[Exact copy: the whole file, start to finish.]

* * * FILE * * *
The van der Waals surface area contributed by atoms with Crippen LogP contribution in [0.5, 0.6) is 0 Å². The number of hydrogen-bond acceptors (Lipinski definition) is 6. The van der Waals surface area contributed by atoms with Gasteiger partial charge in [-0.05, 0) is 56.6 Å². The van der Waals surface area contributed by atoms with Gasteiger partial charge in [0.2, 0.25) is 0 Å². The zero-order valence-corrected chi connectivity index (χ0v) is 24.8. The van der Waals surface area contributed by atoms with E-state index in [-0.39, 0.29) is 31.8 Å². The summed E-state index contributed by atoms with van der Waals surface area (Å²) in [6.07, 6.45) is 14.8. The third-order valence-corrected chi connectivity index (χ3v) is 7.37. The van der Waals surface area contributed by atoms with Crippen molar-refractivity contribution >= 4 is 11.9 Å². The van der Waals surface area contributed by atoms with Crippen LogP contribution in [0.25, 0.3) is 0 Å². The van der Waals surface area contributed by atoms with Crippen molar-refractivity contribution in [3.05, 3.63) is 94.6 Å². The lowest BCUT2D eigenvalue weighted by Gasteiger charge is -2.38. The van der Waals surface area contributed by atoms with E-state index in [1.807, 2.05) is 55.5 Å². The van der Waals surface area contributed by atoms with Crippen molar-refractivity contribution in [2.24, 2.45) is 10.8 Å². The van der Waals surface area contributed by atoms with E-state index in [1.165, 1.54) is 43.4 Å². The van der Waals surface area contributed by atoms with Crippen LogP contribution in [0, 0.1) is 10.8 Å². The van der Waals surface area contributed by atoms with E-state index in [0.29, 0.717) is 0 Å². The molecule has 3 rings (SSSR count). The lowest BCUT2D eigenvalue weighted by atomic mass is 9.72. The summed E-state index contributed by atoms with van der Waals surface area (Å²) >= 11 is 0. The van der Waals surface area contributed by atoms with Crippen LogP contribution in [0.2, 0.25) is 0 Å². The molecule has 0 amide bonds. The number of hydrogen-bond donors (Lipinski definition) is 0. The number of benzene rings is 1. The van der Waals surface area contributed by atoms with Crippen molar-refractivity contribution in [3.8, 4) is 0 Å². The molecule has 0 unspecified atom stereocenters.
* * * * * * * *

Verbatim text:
The van der Waals surface area contributed by atoms with Crippen LogP contribution in [0.5, 0.6) is 0 Å². The number of hydrogen-bond acceptors (Lipinski definition) is 6. The van der Waals surface area contributed by atoms with Gasteiger partial charge in [-0.05, 0) is 56.6 Å². The van der Waals surface area contributed by atoms with Gasteiger partial charge in [0.2, 0.25) is 0 Å². The zero-order valence-corrected chi connectivity index (χ0v) is 24.8. The van der Waals surface area contributed by atoms with E-state index in [-0.39, 0.29) is 31.8 Å². The summed E-state index contributed by atoms with van der Waals surface area (Å²) in [6.07, 6.45) is 14.8. The third-order valence-corrected chi connectivity index (χ3v) is 7.37. The van der Waals surface area contributed by atoms with Crippen molar-refractivity contribution >= 4 is 11.9 Å². The van der Waals surface area contributed by atoms with Crippen LogP contribution in [0.25, 0.3) is 0 Å². The van der Waals surface area contributed by atoms with Crippen molar-refractivity contribution in [3.05, 3.63) is 94.6 Å². The lowest BCUT2D eigenvalue weighted by Gasteiger charge is -2.38. The van der Waals surface area contributed by atoms with E-state index in [1.807, 2.05) is 55.5 Å². The van der Waals surface area contributed by atoms with Crippen molar-refractivity contribution in [2.24, 2.45) is 10.8 Å². The van der Waals surface area contributed by atoms with E-state index in [1.165, 1.54) is 43.4 Å². The van der Waals surface area contributed by atoms with Crippen LogP contribution in [0, 0.1) is 10.8 Å². The van der Waals surface area contributed by atoms with E-state index in [0.29, 0.717) is 0 Å². The molecule has 3 rings (SSSR count). The lowest BCUT2D eigenvalue weighted by atomic mass is 9.72. The summed E-state index contributed by atoms with van der Waals surface area (Å²) >= 11 is 0. The van der Waals surface area contributed by atoms with Crippen LogP contribution in [0.2, 0.25) is 0 Å². The molecule has 0 amide bonds. The number of hydrogen-bond donors (Lipinski definition) is 0. The number of benzene rings is 1. The van der Waals surface area contributed by atoms with Crippen molar-refractivity contribution in [3.8, 4) is 0 Å². The molecule has 0 unspecified atom stereocenters.